[1] This has happened now 9 times. Always the groomsman, never the groom.

[2] I do not trust any of my friends to do this. I tried it once; I quickly learned my friends know next-to-nothing about me.

[3] I dub the “meet-and-greet” portion of online dating – you know, the part where you first meet the person and realize all their photos were taken 4 years and 50 pounds ago – as a “date interview.” You get to see if you get a real first date or not.

[4] I actually had figured out how to begin the conversation. It involved me showing up late, a recent morgue visit, and graphic descriptions of various bodily injuries and how much they excited me. Also, this is what all my friends wanted me to do. Chloe is lucky I did not do this.

[5] I chalk this up to repressed Catholic guilt.

[6] Which can probably best be described here as “crack whore red.”

[Editor’s Note: In regards to footnote 5, there’s nothing repressed about it. It’s very out in the open. And with footnote 6, I’m not sure another date will be happening.]


Bullet Point Tuesday: How Not to Catfish

a99103_092514-cc-fat-suit-1If you’ve read my latest blog posts, then you know that I have recently outsourced my dating life to Lexi and Daisy. They created my online profile, messaged potential guys for me, and set up dates.

So you know, catfishing.

But I didn’t think of it so much as catfishing and more of an extremely efficient way to date. After all, my friends were pretending to be me with my permission. The whole plan seemed genius.

Until your friends set you up with a former private investigator. Who, on our date, so aptly explained why the three of us are fucking morons.

Private Investigator and I met for happy hour at a bar downtown last Friday. He asked to meet at 4:30 because he had to make dinner plans. That was perfect. One of my hard and fast first date rules is to have fictional plans in order to give you an out for the date. I had just talked about this on Her Monthly radio show that week. And since homeboy already had somewhere to be, I was golden and didn’t have to produce “plans” of my own.

Before I walked into the bar, I realized I didn’t even know this guy’s name. Lexi had sent me a few screen shots of his profile, so I had that vague idea of a person you can only garner from an online dating profile. You know: favorite books, an occupation, and the six things he could never live without. But a name? Nope.

I shot Lexi a quick text while standing outside the bar, “Um, what’s his name?”

  • Lexi: idk
  • me: Shit.

But right as I was walking in, Lexi had a moment of clarity and texted me my date’s name. Which was good because he was now ten feet away from me. I was super pleased to see that PI was tall, handsome, and immediately came across as self assured. “Renee?” he asked.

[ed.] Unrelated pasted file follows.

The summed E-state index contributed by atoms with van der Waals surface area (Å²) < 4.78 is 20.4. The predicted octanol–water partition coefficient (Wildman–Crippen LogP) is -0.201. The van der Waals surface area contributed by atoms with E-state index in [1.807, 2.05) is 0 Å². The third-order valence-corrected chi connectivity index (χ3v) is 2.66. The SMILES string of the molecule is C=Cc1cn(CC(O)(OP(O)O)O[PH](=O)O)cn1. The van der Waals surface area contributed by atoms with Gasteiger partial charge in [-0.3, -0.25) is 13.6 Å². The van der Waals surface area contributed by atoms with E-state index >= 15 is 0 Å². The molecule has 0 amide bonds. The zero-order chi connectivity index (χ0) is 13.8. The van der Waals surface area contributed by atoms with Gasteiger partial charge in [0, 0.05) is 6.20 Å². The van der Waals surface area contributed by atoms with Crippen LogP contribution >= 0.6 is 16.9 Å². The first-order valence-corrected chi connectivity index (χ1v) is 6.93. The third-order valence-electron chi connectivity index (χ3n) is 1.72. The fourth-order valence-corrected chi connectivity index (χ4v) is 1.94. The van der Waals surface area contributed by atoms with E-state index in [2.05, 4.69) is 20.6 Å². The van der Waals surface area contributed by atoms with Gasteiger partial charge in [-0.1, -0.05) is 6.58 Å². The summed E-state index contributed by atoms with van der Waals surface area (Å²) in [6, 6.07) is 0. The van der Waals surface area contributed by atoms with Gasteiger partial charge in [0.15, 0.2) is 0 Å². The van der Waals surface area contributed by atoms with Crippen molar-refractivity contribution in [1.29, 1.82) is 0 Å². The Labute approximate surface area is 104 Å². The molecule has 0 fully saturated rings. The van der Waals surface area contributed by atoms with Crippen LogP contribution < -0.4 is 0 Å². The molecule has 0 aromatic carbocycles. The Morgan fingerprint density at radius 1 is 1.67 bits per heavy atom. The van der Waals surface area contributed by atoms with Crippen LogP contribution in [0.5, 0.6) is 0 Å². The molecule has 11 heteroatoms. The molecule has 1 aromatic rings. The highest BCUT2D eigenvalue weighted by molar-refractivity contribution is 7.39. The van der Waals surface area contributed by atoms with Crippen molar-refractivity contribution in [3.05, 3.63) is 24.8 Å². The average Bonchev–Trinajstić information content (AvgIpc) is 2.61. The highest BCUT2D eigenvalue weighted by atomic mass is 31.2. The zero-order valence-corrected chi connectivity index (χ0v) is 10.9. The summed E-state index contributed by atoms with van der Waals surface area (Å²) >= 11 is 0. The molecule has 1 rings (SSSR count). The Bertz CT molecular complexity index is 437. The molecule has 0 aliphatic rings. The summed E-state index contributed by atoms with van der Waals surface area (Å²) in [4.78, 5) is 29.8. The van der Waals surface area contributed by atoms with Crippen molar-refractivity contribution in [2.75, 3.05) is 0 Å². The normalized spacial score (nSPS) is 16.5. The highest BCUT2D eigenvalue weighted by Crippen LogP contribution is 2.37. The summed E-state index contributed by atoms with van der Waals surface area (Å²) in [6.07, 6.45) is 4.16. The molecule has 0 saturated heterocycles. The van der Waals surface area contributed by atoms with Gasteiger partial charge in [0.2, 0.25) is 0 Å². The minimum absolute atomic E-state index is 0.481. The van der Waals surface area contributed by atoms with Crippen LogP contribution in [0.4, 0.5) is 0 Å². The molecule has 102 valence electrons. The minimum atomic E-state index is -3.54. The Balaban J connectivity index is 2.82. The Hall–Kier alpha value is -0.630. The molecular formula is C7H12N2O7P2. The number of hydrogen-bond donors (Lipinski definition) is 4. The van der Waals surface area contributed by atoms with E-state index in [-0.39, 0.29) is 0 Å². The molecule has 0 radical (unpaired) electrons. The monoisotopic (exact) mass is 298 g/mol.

Shit. Lexi had given him a fake name. This was going to be fun.

“Yup, that’s me,” I said, as I flagged down the bartender, who took an agonizing twenty minutes to take our beer order. I knew I had to come clean with this guy, but was certainly not going to do it sober.

Once our beers were in front of us, I began my awkward confession. “So, you know how you said you’re a bit apprehensive about online dating? Well….um, I suppose I am, too. And so, um, Rene isn’t really my name. It’s Chloe.”

He stared at me. “I know.”

My eyes widened.

He continued. “Yeah, and your friends Lexi and Daisy are doing a real shit job of running your online dating.”

I felt the color leave my face. And then return in a very bright, red manner.

PI then continued to tell me how it was clear from the beginning that he was being catfished. [Note: It was not until this moment that I realized I had catfished someone. I truly just thought it was just well orchestrated dating.] He also explained how before becoming an attorney, he worked as a private investigator and is “really good at finding people when they don’t want to be found.”

Well that’s comforting.

“But, there were so many red flags,” he said, smiling and clearly pleased with himself, “that I had to see how this played out.”

As my friend Marie put it when I relayed the story to her, “You were Chloe-ed.”

Yup.

Where to go from here with PI was tricky. Because now he knew that he’d been lured under false pretenses, and I was aware that he knew everything about me. It was like two war generals meeting on common ground, sizing each other up, trying to decide how to proceed.

But proceed we did. Somehow into a truly wonderful first encounter. We had great conversation, laughed a lot, lost track of time. When I realized what time it was, I looked at him and said, “You don’t really have dinner plans do you?”

“Nope. Those were fictional. I hear you’re a big fan of them.”

You had to give the man credit for his research.

Four beers and four hours later, we bid our adieu, both agreeing we wanted to see each other again.